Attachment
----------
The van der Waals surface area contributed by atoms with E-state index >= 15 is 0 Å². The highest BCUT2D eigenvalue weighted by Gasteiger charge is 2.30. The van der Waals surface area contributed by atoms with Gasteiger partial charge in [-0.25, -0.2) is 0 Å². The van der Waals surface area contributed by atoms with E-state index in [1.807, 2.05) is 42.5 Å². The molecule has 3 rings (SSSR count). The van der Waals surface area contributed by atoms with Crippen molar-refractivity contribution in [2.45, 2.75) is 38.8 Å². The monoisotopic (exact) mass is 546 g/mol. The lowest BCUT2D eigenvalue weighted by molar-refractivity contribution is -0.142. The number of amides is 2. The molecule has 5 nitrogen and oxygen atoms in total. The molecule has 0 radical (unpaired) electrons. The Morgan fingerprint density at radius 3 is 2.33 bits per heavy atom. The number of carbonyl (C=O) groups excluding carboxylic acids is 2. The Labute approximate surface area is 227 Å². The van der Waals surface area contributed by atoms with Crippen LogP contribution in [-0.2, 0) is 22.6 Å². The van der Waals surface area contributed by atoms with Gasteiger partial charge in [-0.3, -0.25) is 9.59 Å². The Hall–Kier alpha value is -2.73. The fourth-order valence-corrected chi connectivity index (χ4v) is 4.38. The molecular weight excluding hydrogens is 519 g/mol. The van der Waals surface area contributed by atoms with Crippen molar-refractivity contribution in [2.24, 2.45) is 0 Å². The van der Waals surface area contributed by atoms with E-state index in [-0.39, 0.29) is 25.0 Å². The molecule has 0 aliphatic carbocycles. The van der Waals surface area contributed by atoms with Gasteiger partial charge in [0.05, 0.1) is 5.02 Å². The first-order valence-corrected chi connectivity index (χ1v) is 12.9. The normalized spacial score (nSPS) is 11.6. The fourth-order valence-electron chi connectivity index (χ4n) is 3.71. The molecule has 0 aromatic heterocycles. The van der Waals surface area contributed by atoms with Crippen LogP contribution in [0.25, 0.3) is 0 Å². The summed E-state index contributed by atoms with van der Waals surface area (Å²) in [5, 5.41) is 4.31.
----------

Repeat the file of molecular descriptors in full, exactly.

The van der Waals surface area contributed by atoms with E-state index >= 15 is 0 Å². The highest BCUT2D eigenvalue weighted by Gasteiger charge is 2.30. The van der Waals surface area contributed by atoms with Gasteiger partial charge in [-0.25, -0.2) is 0 Å². The van der Waals surface area contributed by atoms with E-state index in [1.807, 2.05) is 42.5 Å². The molecule has 3 rings (SSSR count). The van der Waals surface area contributed by atoms with Crippen molar-refractivity contribution in [2.45, 2.75) is 38.8 Å². The monoisotopic (exact) mass is 546 g/mol. The lowest BCUT2D eigenvalue weighted by molar-refractivity contribution is -0.142. The number of amides is 2. The molecule has 5 nitrogen and oxygen atoms in total. The molecule has 0 radical (unpaired) electrons. The Morgan fingerprint density at radius 3 is 2.33 bits per heavy atom. The number of carbonyl (C=O) groups excluding carboxylic acids is 2. The Labute approximate surface area is 227 Å². The van der Waals surface area contributed by atoms with Crippen LogP contribution in [-0.2, 0) is 22.6 Å². The van der Waals surface area contributed by atoms with Gasteiger partial charge in [-0.3, -0.25) is 9.59 Å². The Hall–Kier alpha value is -2.73. The fourth-order valence-corrected chi connectivity index (χ4v) is 4.38. The molecular weight excluding hydrogens is 519 g/mol. The van der Waals surface area contributed by atoms with Crippen molar-refractivity contribution in [2.24, 2.45) is 0 Å². The van der Waals surface area contributed by atoms with E-state index in [-0.39, 0.29) is 25.0 Å². The molecule has 0 aliphatic carbocycles. The van der Waals surface area contributed by atoms with Gasteiger partial charge in [0.05, 0.1) is 5.02 Å². The first-order valence-corrected chi connectivity index (χ1v) is 12.9. The normalized spacial score (nSPS) is 11.6. The fourth-order valence-electron chi connectivity index (χ4n) is 3.71. The molecule has 0 aromatic heterocycles. The van der Waals surface area contributed by atoms with Crippen LogP contribution in [0.25, 0.3) is 0 Å². The summed E-state index contributed by atoms with van der Waals surface area (Å²) in [5, 5.41) is 4.31.